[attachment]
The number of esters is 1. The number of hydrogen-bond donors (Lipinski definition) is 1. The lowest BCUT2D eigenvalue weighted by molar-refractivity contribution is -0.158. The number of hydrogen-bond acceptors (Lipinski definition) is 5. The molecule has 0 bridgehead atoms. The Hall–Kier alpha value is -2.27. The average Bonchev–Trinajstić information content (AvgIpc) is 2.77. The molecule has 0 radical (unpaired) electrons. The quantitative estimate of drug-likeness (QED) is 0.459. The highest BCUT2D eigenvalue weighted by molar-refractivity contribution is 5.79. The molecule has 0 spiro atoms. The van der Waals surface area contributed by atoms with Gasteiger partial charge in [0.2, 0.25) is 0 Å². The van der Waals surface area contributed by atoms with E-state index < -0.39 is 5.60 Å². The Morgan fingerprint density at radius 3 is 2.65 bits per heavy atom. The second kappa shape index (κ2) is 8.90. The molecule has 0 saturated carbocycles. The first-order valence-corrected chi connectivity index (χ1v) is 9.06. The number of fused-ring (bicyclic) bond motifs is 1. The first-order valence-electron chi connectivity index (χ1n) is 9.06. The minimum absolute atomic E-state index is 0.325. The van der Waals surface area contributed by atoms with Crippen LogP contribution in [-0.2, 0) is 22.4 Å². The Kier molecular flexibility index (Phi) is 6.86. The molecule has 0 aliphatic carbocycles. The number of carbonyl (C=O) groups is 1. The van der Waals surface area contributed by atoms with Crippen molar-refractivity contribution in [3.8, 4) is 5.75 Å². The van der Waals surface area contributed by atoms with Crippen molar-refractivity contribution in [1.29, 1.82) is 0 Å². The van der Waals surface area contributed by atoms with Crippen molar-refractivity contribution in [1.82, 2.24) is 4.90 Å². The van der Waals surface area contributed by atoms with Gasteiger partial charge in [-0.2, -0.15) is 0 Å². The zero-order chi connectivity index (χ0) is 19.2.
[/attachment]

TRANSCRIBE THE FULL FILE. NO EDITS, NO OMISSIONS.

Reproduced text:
The number of esters is 1. The number of hydrogen-bond donors (Lipinski definition) is 1. The lowest BCUT2D eigenvalue weighted by molar-refractivity contribution is -0.158. The number of hydrogen-bond acceptors (Lipinski definition) is 5. The molecule has 0 bridgehead atoms. The Hall–Kier alpha value is -2.27. The average Bonchev–Trinajstić information content (AvgIpc) is 2.77. The molecule has 0 radical (unpaired) electrons. The quantitative estimate of drug-likeness (QED) is 0.459. The highest BCUT2D eigenvalue weighted by molar-refractivity contribution is 5.79. The molecule has 0 spiro atoms. The van der Waals surface area contributed by atoms with Gasteiger partial charge in [0.2, 0.25) is 0 Å². The van der Waals surface area contributed by atoms with E-state index < -0.39 is 5.60 Å². The Morgan fingerprint density at radius 3 is 2.65 bits per heavy atom. The second kappa shape index (κ2) is 8.90. The molecule has 0 saturated carbocycles. The first-order valence-corrected chi connectivity index (χ1v) is 9.06. The number of fused-ring (bicyclic) bond motifs is 1. The first-order valence-electron chi connectivity index (χ1n) is 9.06. The minimum absolute atomic E-state index is 0.325. The van der Waals surface area contributed by atoms with Crippen LogP contribution in [-0.2, 0) is 22.4 Å². The Kier molecular flexibility index (Phi) is 6.86. The molecule has 0 aliphatic carbocycles. The number of carbonyl (C=O) groups is 1. The van der Waals surface area contributed by atoms with Crippen molar-refractivity contribution in [3.8, 4) is 5.75 Å². The van der Waals surface area contributed by atoms with Crippen molar-refractivity contribution in [1.29, 1.82) is 0 Å². The van der Waals surface area contributed by atoms with Crippen molar-refractivity contribution in [1.82, 2.24) is 4.90 Å². The van der Waals surface area contributed by atoms with Gasteiger partial charge in [-0.2, -0.15) is 0 Å². The zero-order chi connectivity index (χ0) is 19.2.